NWLC: “We Need Leaders Now, Not Tomorrow, Who Will Fight for Justice”

The following is a statement from Fatima Goss Graves, President and CEO of the National Women’s Law Center:

“The pain, hurt, and trauma of generations are on display throughout the country right now. We watched in horror as George Floyd lost his life in an act that was senseless, preventable, and worse – not an anomaly. We face this moment after watching the president embrace armed white demonstrators who overtook state capitols, protesting against safety measures for a pandemic that is disproportionately killing Black families. And in the last week we’ve watched as his response to a country in need of healing has been to encourage either violence or silence.

“Make no mistake – the systems that got us here are not broken, they are doing exactly what they were set up to do. Today, jobless claims have exceeded 40 million, with Black people making up a disproportionate percentage of that population. This is no accident. Black and brown people, especially women, disproportionately working on the front lines of this pandemic in conditions that are inhumane and unsafe, is no accident. Black women thanked for their voting patterns, but ignored when they speak of their higher rates of maternal mortality and sexual harassment, is no accident. Breonna Taylor. Sandra Bland. Philando Castile. Botham Jean, and more. Their deaths were not accidents, rather tragic consequences of another pandemic: white supremacy.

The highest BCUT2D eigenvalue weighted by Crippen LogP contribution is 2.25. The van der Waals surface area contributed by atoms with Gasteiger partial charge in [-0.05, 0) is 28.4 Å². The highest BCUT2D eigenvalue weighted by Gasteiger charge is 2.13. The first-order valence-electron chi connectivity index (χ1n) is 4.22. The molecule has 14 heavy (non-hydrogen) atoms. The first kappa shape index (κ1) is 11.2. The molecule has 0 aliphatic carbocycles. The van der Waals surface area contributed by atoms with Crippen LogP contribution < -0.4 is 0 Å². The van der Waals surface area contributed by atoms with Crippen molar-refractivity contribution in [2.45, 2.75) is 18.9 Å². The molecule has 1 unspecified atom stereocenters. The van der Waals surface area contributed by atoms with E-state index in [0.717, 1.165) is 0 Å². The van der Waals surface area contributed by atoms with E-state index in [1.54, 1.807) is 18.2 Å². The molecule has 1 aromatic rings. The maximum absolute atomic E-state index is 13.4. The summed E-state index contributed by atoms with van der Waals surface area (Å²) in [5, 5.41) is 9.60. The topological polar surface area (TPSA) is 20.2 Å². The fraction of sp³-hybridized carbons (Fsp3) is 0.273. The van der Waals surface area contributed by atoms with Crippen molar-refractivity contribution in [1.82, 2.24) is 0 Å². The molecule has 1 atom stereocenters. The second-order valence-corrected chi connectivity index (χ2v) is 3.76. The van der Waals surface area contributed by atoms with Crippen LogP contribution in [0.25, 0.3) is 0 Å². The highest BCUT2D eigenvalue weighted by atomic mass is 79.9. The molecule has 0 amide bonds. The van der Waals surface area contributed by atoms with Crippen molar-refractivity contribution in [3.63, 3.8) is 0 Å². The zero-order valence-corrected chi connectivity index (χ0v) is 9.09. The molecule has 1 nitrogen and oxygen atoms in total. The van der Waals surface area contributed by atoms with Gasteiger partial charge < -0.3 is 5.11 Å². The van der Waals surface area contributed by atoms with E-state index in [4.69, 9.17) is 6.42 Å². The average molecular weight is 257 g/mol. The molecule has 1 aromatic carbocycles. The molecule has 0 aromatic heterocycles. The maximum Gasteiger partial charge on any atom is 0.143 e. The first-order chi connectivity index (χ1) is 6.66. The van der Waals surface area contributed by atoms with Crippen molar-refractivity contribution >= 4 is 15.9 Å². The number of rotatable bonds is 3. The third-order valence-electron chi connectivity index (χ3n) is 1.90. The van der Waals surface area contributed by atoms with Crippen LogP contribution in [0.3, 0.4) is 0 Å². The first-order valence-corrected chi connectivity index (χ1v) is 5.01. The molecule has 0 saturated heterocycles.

“What is in fact broken in this country is our leadership, across institutions and especially in our government. We need leaders now, not tomorrow, who will fight for justice, meaningfully respond to this pain, and commit to addressing the root causes of our collective hurt. Without this, fear for the outlook of our nation will rightly overtake any fear we might have to upend the systems that are not serving us. At the National Women’s Law Center, we are committed to this fight, and know that there is no return to normal so long as “normal” devalues Black lives, Black women, and the lived experiences of Black communities. But we are hopeful that this moment in our country might finally be the spark that drives forward a new future worthy of all of us.”